My point is that I came from a really strong work ethic. Mom went to work, but that didn’t mean things didn’t get done around the house. My brother did half (the chores) and I did half. He cheated a lot. I did more than he did.
My dad went to work every single day. I mean, every day. He left early in the morning, and when he came home, he would fix people’s TV sets and their radios.
Q: How did you end up in Sacramento?
A: My cousin Lynette (Sahnow) and I both came to Sacramento and went to Sacramento City College. I finished my education at Sacramento State, where I majored in social sciences. It really interested me, and I was a social worker for 17 years.
Q: How on earth did you get into construction?
A: A really good friend offered me a job with his construction company. That was Mark O’Brien with Mark III. I worked there until 1992. We had a recession in ’92, and he cut the company way back. Then I was unemployed.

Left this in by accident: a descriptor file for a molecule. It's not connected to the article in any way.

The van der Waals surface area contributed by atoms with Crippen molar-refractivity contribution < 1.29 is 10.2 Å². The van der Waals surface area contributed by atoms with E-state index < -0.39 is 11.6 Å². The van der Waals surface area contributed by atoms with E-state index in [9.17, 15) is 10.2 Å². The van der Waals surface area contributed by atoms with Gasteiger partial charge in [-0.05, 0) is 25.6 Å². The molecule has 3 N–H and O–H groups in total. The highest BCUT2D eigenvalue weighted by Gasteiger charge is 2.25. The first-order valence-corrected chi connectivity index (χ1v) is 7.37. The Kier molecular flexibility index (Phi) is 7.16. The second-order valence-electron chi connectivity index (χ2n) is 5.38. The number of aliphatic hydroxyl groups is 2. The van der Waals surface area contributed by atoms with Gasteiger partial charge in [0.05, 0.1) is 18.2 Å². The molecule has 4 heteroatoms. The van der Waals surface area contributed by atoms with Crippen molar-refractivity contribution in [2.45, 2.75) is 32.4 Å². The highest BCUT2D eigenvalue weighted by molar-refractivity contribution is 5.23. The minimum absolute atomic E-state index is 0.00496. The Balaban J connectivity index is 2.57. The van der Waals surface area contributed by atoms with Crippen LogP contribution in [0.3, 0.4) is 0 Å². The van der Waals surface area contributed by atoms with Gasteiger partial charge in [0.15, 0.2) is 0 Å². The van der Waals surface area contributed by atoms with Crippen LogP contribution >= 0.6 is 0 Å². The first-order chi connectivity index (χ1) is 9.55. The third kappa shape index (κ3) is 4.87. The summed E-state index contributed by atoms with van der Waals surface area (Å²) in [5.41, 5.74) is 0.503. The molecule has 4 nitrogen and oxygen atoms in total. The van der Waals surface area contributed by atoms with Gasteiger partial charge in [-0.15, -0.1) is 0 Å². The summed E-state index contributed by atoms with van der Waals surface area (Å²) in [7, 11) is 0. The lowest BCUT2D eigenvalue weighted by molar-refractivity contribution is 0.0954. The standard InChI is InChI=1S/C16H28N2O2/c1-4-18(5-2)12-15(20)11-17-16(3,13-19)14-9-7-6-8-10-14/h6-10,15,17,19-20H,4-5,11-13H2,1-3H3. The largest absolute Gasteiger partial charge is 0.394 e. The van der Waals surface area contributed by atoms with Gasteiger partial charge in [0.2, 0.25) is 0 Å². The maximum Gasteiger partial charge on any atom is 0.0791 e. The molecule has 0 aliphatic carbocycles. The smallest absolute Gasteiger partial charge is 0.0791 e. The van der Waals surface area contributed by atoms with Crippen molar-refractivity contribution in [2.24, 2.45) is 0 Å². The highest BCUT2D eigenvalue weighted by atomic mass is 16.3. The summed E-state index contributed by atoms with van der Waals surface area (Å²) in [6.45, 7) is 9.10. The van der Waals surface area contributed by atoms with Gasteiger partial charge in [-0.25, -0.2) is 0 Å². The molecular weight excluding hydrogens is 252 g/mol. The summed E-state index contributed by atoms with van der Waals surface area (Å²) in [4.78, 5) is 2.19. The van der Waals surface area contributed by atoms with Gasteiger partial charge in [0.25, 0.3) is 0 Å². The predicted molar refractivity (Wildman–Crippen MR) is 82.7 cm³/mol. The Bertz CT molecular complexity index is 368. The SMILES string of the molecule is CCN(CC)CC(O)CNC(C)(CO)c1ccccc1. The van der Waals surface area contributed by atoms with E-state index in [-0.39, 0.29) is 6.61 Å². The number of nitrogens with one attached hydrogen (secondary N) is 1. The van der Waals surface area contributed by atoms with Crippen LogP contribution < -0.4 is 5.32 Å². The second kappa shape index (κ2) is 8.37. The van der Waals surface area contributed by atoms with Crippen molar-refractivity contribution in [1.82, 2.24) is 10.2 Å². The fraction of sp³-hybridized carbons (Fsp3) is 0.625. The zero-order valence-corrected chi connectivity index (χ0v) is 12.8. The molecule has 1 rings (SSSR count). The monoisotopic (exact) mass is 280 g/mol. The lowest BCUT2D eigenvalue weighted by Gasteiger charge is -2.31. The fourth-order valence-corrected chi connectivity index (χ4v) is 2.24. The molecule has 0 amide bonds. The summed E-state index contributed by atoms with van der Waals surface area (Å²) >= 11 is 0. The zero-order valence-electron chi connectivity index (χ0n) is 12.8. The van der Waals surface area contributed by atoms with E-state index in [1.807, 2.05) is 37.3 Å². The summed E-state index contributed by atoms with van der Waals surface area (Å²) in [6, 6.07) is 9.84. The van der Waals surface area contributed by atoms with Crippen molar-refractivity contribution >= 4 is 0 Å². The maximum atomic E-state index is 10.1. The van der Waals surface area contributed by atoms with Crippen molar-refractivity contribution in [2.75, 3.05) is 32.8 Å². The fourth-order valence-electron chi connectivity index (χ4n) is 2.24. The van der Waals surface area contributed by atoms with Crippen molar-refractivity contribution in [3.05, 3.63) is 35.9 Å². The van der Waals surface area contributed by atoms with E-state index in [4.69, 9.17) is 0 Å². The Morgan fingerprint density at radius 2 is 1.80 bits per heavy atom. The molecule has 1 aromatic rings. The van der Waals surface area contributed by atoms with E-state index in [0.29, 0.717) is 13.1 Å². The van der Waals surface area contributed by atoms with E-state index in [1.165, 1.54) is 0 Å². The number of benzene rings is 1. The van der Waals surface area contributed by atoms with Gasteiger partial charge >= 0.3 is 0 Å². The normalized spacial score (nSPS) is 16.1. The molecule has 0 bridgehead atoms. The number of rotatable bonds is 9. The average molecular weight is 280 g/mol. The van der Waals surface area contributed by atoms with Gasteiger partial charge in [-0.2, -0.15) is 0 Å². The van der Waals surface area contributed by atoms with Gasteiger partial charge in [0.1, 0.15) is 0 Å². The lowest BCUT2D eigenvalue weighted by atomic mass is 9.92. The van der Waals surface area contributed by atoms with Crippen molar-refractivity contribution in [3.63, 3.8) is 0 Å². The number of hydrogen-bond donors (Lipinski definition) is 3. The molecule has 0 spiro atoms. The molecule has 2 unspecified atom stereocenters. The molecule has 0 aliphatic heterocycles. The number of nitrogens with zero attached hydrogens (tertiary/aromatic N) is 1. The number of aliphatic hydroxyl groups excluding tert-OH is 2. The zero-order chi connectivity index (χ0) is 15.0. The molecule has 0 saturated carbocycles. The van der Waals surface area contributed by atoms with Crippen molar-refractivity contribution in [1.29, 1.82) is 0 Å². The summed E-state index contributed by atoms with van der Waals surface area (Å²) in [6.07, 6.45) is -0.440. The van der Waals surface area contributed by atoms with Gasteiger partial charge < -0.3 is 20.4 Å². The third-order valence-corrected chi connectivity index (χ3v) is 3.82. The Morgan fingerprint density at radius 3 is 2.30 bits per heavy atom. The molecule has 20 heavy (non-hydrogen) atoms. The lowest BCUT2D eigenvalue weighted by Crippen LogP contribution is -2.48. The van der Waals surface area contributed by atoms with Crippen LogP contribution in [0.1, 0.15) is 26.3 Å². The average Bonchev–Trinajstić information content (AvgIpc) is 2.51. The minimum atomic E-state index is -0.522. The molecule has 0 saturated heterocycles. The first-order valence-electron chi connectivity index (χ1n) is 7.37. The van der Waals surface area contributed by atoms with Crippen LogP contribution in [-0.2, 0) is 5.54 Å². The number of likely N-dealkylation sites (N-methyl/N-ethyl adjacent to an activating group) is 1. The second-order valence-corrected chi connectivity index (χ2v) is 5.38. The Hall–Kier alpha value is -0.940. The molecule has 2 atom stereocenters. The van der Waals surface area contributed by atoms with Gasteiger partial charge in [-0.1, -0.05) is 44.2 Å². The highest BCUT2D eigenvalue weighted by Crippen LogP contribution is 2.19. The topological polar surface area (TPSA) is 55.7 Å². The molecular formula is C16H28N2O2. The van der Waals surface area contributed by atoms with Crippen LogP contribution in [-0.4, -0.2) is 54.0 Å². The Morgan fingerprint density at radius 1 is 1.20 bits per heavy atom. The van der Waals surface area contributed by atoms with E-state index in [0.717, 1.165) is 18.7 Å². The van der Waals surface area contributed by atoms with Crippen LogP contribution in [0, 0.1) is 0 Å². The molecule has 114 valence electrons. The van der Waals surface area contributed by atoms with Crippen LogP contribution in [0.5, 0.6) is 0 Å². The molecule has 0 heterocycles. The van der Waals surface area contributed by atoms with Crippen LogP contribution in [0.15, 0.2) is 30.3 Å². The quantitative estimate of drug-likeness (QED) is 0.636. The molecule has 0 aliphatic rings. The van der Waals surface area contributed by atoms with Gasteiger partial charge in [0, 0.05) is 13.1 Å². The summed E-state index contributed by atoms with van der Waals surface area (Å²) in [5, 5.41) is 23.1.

I applied for my contractors’ license with a lot of prodding from people I had worked with. I got my contractors’ license in ’92, and I got my first job in ’93.
I ran the business out of the house for seven years. It kept the overhead down but drove my husband (James Silva) crazy.
In fact, when my son Scott graduated from college and joined the company, he said, “I never thought my first job out of college would be in my old bedroom.”
Q: How did you choose the name, Navajo Pipelines?
A: I didn’t want to use last names. That just seemed too proprietary.